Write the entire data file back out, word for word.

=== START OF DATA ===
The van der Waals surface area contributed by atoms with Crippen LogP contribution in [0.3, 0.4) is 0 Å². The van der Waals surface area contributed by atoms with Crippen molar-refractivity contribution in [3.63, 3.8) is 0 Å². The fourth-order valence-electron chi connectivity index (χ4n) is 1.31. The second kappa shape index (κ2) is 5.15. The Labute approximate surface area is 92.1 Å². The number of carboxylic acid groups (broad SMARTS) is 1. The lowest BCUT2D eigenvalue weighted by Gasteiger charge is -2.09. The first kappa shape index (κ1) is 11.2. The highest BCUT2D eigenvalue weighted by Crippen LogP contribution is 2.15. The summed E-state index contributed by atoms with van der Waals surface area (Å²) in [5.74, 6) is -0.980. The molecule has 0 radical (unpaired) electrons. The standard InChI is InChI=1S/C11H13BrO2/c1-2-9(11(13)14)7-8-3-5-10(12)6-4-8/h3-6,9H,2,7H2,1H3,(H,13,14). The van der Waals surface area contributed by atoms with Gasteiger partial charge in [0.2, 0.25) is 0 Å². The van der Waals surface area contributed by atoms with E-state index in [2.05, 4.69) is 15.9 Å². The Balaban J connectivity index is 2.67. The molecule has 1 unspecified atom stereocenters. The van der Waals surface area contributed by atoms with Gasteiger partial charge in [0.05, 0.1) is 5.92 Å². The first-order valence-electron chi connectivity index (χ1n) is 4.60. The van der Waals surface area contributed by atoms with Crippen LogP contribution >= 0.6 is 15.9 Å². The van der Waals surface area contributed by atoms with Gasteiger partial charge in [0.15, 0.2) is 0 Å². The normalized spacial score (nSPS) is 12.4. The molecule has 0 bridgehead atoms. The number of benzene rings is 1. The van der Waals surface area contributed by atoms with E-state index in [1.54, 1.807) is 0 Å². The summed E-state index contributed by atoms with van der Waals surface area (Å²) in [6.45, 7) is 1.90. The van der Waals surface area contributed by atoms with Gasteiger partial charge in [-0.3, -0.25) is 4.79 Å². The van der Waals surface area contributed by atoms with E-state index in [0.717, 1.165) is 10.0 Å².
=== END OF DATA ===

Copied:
The van der Waals surface area contributed by atoms with Crippen LogP contribution in [0.3, 0.4) is 0 Å². The van der Waals surface area contributed by atoms with Crippen molar-refractivity contribution in [3.63, 3.8) is 0 Å². The fourth-order valence-electron chi connectivity index (χ4n) is 1.31. The second kappa shape index (κ2) is 5.15. The Labute approximate surface area is 92.1 Å². The number of carboxylic acid groups (broad SMARTS) is 1. The lowest BCUT2D eigenvalue weighted by Gasteiger charge is -2.09. The first kappa shape index (κ1) is 11.2. The highest BCUT2D eigenvalue weighted by Crippen LogP contribution is 2.15. The summed E-state index contributed by atoms with van der Waals surface area (Å²) in [5.74, 6) is -0.980. The molecule has 0 radical (unpaired) electrons. The standard InChI is InChI=1S/C11H13BrO2/c1-2-9(11(13)14)7-8-3-5-10(12)6-4-8/h3-6,9H,2,7H2,1H3,(H,13,14). The van der Waals surface area contributed by atoms with Gasteiger partial charge in [0.2, 0.25) is 0 Å². The van der Waals surface area contributed by atoms with E-state index in [2.05, 4.69) is 15.9 Å². The Balaban J connectivity index is 2.67. The molecule has 1 unspecified atom stereocenters. The van der Waals surface area contributed by atoms with Gasteiger partial charge in [0.05, 0.1) is 5.92 Å². The first-order valence-electron chi connectivity index (χ1n) is 4.60. The van der Waals surface area contributed by atoms with Crippen LogP contribution >= 0.6 is 15.9 Å². The van der Waals surface area contributed by atoms with Gasteiger partial charge in [0.15, 0.2) is 0 Å². The normalized spacial score (nSPS) is 12.4. The molecule has 0 bridgehead atoms. The number of benzene rings is 1. The van der Waals surface area contributed by atoms with E-state index in [1.54, 1.807) is 0 Å². The summed E-state index contributed by atoms with van der Waals surface area (Å²) in [6.45, 7) is 1.90. The van der Waals surface area contributed by atoms with Gasteiger partial charge in [-0.3, -0.25) is 4.79 Å². The van der Waals surface area contributed by atoms with E-state index in [0.717, 1.165) is 10.0 Å².